If there is one thing I respect, it’s standing up for the little guy. Heck, I’ve practically made a career out of it myself. And speaking of the little guy, I was quite the fan of webOS when it existed. As such, when Palm was about to go under, I was thankful when HP stepped in and seemingly saved Palm from that fate. Sure, I harbor just a bit of resentment from HP’s subsequent actions, but to be honest, we got many more good months out of Palm because of HP. What seems odd is that I’m here to write about much the same thing with HP and Windows 10 Mobile.

(--sigh--) Dammit...
(–sigh–) Dammit…

History repeats

Don’t get me wrong; this certainly isn’t an apples to apples comparison. Microsoft isn’t going anywhere any time soon. Microsoft isn’t in trouble, though it’s likely losing market and mind share the further we go on. But HP standing up for Windows 10 Mobile is not a dissimilar situation. HP and Alcatel are basically the last major OEMs that are still producing Windows 10 Mobile hardware. But I want to focus on HP a little more here, because honestly, what’s with that?

I mean, don’t get me wrong. Windows 10 Mobile has a lot going for it, and HP seems to be aiming for a business phone. Windows 10 Mobile has the reputation for being a great business phone. Microsoft in has seen to that by including apps like the Microsoft Suite. Microsoft has been touting the business use case for Windows 10 mobile hardware pretty much always.

In some ways, I rather admire HP for sticking to its guns. HP has been building Microsoft hardware for some time now. It seems only natural to continue that tradition into the phone arena. HP’s Android experiments haven’t gone well, so why not? HP realizes that the future of computing is in mobile, and it has had great success in the computing field.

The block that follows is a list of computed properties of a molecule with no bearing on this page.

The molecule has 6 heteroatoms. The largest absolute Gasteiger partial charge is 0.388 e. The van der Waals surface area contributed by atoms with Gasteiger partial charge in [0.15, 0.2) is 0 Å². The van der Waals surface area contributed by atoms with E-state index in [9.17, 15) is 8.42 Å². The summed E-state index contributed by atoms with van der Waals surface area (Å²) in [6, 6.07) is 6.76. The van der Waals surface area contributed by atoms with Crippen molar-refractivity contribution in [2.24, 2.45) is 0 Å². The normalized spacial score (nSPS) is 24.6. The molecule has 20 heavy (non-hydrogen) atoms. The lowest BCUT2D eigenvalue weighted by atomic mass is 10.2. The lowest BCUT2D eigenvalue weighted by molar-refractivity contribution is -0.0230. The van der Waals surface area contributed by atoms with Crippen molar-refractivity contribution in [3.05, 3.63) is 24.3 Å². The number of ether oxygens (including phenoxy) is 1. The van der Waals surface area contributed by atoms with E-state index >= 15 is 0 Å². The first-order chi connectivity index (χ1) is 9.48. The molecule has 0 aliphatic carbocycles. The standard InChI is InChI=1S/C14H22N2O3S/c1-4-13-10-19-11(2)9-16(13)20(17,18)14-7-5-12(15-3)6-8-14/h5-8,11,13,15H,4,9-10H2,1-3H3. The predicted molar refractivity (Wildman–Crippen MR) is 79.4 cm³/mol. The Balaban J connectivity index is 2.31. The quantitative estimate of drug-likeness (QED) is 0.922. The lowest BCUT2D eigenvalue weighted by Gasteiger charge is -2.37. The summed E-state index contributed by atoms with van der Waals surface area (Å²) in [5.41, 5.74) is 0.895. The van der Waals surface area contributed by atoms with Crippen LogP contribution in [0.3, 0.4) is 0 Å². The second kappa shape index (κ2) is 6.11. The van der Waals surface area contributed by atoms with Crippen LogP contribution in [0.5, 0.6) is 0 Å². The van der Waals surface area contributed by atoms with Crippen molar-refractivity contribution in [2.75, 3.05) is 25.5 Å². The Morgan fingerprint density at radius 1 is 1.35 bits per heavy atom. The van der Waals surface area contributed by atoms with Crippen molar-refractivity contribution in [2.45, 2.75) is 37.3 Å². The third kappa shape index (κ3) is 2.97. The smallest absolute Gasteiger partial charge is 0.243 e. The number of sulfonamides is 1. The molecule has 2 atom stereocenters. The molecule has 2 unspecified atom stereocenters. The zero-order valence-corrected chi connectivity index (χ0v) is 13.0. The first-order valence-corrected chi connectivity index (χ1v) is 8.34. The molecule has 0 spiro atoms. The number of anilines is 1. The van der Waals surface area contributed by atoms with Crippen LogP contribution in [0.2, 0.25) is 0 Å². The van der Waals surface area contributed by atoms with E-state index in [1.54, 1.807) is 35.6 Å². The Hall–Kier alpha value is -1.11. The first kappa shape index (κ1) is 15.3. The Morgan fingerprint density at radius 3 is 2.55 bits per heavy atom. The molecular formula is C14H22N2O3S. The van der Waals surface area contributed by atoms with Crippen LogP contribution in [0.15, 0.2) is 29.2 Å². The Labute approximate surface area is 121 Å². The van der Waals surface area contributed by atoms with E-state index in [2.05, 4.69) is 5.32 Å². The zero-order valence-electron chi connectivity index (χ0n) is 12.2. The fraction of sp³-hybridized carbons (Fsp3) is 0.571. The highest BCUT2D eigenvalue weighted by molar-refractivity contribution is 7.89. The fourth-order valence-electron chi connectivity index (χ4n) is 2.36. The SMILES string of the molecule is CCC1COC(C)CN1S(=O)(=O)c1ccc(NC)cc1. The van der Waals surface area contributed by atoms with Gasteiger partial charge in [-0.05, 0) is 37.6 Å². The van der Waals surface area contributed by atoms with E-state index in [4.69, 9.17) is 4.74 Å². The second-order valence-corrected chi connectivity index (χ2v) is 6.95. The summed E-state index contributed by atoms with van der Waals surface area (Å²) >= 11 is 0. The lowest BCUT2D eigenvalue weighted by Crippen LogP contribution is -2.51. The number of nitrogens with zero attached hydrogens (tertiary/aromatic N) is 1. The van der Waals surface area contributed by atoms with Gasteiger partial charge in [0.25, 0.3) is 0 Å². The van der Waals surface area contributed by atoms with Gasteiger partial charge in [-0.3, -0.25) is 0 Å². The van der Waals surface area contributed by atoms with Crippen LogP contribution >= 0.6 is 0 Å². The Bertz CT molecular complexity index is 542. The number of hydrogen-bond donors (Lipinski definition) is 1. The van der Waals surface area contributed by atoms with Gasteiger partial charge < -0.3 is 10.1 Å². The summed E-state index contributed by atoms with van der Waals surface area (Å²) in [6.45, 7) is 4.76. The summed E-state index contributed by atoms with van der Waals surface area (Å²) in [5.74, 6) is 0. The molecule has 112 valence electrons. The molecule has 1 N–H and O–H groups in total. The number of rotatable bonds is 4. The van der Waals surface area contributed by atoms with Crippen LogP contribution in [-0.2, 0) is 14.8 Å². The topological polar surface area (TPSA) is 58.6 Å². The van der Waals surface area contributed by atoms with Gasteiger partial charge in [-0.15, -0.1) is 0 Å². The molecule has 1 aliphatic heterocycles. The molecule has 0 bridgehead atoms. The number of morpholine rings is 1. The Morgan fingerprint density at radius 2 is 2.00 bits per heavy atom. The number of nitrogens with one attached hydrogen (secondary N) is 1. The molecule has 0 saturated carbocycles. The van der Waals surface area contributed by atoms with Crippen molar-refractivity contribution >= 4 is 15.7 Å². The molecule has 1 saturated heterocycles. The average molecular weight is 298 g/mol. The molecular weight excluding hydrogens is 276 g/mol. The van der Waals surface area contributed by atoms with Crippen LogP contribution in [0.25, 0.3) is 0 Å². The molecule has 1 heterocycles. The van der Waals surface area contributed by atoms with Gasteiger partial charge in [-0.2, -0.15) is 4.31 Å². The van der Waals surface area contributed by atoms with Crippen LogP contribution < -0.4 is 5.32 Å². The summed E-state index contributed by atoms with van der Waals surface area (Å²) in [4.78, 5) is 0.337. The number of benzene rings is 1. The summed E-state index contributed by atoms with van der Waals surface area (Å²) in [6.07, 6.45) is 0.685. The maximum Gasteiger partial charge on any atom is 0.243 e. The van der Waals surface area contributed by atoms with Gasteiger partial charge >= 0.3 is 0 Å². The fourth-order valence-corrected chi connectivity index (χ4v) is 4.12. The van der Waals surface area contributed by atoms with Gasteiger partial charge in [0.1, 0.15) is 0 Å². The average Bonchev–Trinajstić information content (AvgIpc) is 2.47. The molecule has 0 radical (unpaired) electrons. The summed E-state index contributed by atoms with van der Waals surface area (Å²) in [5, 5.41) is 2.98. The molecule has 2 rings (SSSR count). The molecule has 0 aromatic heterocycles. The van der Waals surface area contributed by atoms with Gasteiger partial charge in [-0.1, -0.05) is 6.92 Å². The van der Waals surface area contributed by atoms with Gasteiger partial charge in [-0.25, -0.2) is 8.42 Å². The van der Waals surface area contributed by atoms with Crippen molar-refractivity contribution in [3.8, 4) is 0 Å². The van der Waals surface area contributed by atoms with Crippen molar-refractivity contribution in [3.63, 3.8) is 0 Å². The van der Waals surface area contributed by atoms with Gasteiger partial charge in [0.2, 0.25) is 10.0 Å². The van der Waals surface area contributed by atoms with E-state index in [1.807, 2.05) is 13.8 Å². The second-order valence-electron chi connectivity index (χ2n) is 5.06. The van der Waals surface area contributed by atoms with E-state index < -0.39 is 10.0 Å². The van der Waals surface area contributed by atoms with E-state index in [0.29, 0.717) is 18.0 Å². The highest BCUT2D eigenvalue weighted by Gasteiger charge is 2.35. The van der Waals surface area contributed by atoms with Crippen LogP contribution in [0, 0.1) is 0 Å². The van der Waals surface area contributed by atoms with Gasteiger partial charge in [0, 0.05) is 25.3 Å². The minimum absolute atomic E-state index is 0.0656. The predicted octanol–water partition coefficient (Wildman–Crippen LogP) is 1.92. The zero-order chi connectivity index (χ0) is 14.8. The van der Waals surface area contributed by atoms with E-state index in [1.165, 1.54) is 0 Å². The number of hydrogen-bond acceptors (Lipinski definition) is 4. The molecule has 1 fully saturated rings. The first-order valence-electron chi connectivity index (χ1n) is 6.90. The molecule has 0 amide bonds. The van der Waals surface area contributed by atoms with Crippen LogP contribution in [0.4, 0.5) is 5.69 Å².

Keeping it rolling

And thank goodness HP is sticking with Windows 10 Mobile, because few other OEMs in the world are. Because of HP, we still have some decent offerings in the Windows 10 Mobile space. HP is touting its 3-in-1 Elite X3 and is even planning a sequel for the near future. It makes sense when you stop and think about it. A business PC company wants to get in on the business phone. There’s just something about Windows 10 Mobile that emotes business, even more than Android. Android is more like the everyday phone – you can use it for whatever. But a business-centric phone is what HP is after.

The thing is though, I’m not sure how much sense that makes. It’s not like Android can’t be used for business. Android would have the benefit of being attractive to consumers as well. Rather than relying on a business offering, I wonder if HP should be trying to make its mark on the Android space, which once you get past Samsung is ripe for the taking.

Other Android OEMs have failed to put the stranglehold on the second-place Android market. I’m not saying any OEM should shoot for second place, but when first place is Samsung, that’s a pretty high bar. Rather, I’m wondering if HP is brilliant or crazy for staying out of that mass of Android offerings, and sticking with a platform is can rule one its own. Further, is it worth ruling such a small percentage? I’m not sure I know the answer to that.

HP Elite x3 Lap DockTreading water

What I do know is that HP is really backing Microsoft and Windows 10 Mobile, which for the moment is helping keep Windows 10 Mobile afloat while Microsoft continues to develop the platform. When/if Surface phones come around, it may be a different story. But HP is betting on the business phone parts of Windows to be compelling to its larger enterprise customers, and it’s not a bad bet to make.

But I ultimately have to wonder if HP is going to be patient enough for the long run, and stick with Windows 10 Mobile until it regains its steam. Or is this another Palm project that will ultimately fail when millions of users fail to flock to the almighty HP sticker gracing the back of the phone? Time will tell, but for now, I sure hope HP knows what it’s doing.

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